A Mission to Help Babies Gain Weight
Adventist nutritional center saves lives.
Three simple brick buildings opened as a memorial to the 4-year-old son of U.S. missionaries in a village in Chad. In just a few months the Béré Adventist Nutrition Training Center has saved the lives of more than 50 malnourished children. In the process it has opened the door to sharing the Adventist message in nearby villages.
Twice a week the nutrition center, as it is known, provides parents of malnourished children with a daily milk formula and a multivitamin to supplement the children’s normal diet.
The children, typically between 6 months and 2 years old, are weighed and measured with the help of Phillip, a soft-spoken Chadian worker with a good-natured grin. Then the center’s registered dietitian, Sarah Macomber, based on the child’s individual caloric needs, calculates a specific formula to give them each day for the coming week.
“It’s so clear that God is working here when we see babies gaining weight every week despite the difficult living conditions they face,” said Macomber, who moved to Chad from Centerville, Ohio, in November 2013. She is one of three U.S. missionaries running the center full-time.
The missionaries—who provide free health education, plant a market garden, and survive without electricity or home comforts—seek to meet the needs of a community where two in five children under the age of 5 suffer from chronic or severe acute malnutrition, a problem that gives Chad one of the highest child mortality rates in the world. Many local families survive as subsistence farmers, relying on their harvest to carry them through a dry season until rain returns. Food availability is often stretched to its limit.
One 8-year-old girl traveled 16 miles (26 kilometers) to enroll in the program at Béré, a town of about 60,000 people located eight to 12 hours by car, depending on the season, from Chad’s capital, N’Djamena. Her weight was a meager 32 pounds (14.4 kilograms) when she arrived. Her father had to carry her because she did not have the strength to walk. After a week of treatment she walked in on her own to get weighed.
“She gained two and a half kilograms in one week!” Macomber said of the six-pound gain.
The center was originally created by Gary and Wendy Roberts as a memorial to their 4-year-old son, Kaleb, who died of malaria in 2009. They managed it until summer 2014, when, at the request of the General Conference, they moved to Indonesia. Mike Kelly and wife, Chris McClure, a couple from Tillamook, Oregon, entered as codirectors in the fall.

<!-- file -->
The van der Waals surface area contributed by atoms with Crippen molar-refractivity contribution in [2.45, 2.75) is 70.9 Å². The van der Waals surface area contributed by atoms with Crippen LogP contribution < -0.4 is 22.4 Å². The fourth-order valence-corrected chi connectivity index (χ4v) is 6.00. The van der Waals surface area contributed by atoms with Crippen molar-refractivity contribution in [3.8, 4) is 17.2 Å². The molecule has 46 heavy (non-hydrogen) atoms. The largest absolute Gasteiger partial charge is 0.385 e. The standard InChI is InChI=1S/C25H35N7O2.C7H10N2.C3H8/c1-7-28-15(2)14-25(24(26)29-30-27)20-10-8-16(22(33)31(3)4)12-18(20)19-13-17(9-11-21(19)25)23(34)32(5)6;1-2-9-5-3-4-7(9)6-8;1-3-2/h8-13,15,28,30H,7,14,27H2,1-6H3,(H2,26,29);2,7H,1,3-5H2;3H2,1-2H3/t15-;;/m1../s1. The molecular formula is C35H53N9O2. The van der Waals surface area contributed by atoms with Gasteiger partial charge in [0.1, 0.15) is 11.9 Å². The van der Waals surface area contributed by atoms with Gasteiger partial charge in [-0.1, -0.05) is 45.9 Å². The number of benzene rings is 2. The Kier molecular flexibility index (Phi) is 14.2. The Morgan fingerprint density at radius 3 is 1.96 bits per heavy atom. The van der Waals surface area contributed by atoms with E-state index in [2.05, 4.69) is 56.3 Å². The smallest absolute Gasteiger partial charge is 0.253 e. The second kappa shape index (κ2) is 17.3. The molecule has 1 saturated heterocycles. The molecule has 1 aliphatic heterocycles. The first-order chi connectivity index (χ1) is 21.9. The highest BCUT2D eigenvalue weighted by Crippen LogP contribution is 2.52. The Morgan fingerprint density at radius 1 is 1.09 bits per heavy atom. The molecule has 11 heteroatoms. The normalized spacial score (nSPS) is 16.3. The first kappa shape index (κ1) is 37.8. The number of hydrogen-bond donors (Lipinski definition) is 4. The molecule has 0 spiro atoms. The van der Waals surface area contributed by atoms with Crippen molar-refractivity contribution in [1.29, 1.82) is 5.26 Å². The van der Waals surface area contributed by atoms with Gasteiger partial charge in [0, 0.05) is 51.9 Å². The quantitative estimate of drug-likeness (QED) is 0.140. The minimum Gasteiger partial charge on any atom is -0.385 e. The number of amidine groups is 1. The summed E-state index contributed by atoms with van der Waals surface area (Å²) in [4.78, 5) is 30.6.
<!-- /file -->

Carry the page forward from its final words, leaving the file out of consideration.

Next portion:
Since its official reopening, the center has helped more than 200 mothers, and more than 50 children have graduated from the program after reaching a normal weight. Graduates receive a knit hat as a gift from donors in the United States.
Not all children manage to improve, however. “Sometimes they just come too late,” said codirector Chris McClure, a specialist in early childhood development. “One family that lost a child was so thankful for the staff’s efforts that they gave the center a chicken in appreciation.”
The center’s influence has opened the door to the gospel in a nearby village. When the village chief’s daughter came to the center for help, there was no Adventist presence in her home village. Afterward, when a Bible worker went to share with the village, many villagers were impressed by the care she had received and were ready to hear what he had to say. A congregation blossomed, and the district pastor is preparing to form a full-fledged church.
The center operates on a budget of about US$2 per day per baby, which falls between $800 per month during slow seasons and $2,000 per month at peak malaria periods. Funds come through donations to the staff’s home churches and Adventist Health International. A market garden has been created to offset a portion of the costs.
Staff members, working with the nearby Béré Adventist Hospital and Project 21, a local health program run by two Loma Linda University graduates, have begun providing health education and health screenings in outlying villages through mobile clinics.
“We don’t want to wait until they come to us,” said codirector Mike Kelly, a nurse with more than 40 years’ experience. “We want to go to them like Jesus did.” ~
David Macomber is a mission pilot for various Adventist projects in Chad. He is married to Sarah, the program’s dietitian.